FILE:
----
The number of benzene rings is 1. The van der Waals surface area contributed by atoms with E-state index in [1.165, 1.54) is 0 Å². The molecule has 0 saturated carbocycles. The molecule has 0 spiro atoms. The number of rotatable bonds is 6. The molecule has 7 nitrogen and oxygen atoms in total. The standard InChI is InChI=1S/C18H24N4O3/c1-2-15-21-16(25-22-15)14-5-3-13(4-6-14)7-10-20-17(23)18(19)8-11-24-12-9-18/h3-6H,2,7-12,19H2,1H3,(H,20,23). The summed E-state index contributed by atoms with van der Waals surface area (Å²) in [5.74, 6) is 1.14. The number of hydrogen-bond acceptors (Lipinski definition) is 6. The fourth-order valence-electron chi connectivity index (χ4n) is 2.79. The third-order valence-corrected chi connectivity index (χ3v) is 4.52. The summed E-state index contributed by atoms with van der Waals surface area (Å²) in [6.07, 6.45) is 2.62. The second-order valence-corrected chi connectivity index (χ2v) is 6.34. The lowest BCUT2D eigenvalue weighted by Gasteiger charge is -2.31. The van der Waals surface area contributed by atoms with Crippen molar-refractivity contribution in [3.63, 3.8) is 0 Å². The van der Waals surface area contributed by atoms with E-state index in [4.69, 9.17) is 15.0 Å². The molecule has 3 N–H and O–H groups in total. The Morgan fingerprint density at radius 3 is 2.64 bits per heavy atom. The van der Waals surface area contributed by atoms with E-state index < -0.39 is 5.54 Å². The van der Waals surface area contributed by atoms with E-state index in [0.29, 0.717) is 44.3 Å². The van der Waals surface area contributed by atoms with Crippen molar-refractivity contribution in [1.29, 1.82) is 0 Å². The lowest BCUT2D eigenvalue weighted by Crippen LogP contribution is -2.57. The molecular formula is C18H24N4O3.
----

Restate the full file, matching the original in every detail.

The number of benzene rings is 1. The van der Waals surface area contributed by atoms with E-state index in [1.165, 1.54) is 0 Å². The molecule has 0 saturated carbocycles. The molecule has 0 spiro atoms. The number of rotatable bonds is 6. The molecule has 7 nitrogen and oxygen atoms in total. The standard InChI is InChI=1S/C18H24N4O3/c1-2-15-21-16(25-22-15)14-5-3-13(4-6-14)7-10-20-17(23)18(19)8-11-24-12-9-18/h3-6H,2,7-12,19H2,1H3,(H,20,23). The summed E-state index contributed by atoms with van der Waals surface area (Å²) in [5.74, 6) is 1.14. The number of hydrogen-bond acceptors (Lipinski definition) is 6. The fourth-order valence-electron chi connectivity index (χ4n) is 2.79. The third-order valence-corrected chi connectivity index (χ3v) is 4.52. The summed E-state index contributed by atoms with van der Waals surface area (Å²) in [6.07, 6.45) is 2.62. The second-order valence-corrected chi connectivity index (χ2v) is 6.34. The lowest BCUT2D eigenvalue weighted by Gasteiger charge is -2.31. The van der Waals surface area contributed by atoms with Crippen molar-refractivity contribution in [3.63, 3.8) is 0 Å². The van der Waals surface area contributed by atoms with E-state index in [4.69, 9.17) is 15.0 Å². The molecule has 3 N–H and O–H groups in total. The Morgan fingerprint density at radius 3 is 2.64 bits per heavy atom. The van der Waals surface area contributed by atoms with E-state index < -0.39 is 5.54 Å². The van der Waals surface area contributed by atoms with E-state index in [0.29, 0.717) is 44.3 Å². The van der Waals surface area contributed by atoms with Crippen molar-refractivity contribution in [1.29, 1.82) is 0 Å². The lowest BCUT2D eigenvalue weighted by Crippen LogP contribution is -2.57. The molecular formula is C18H24N4O3.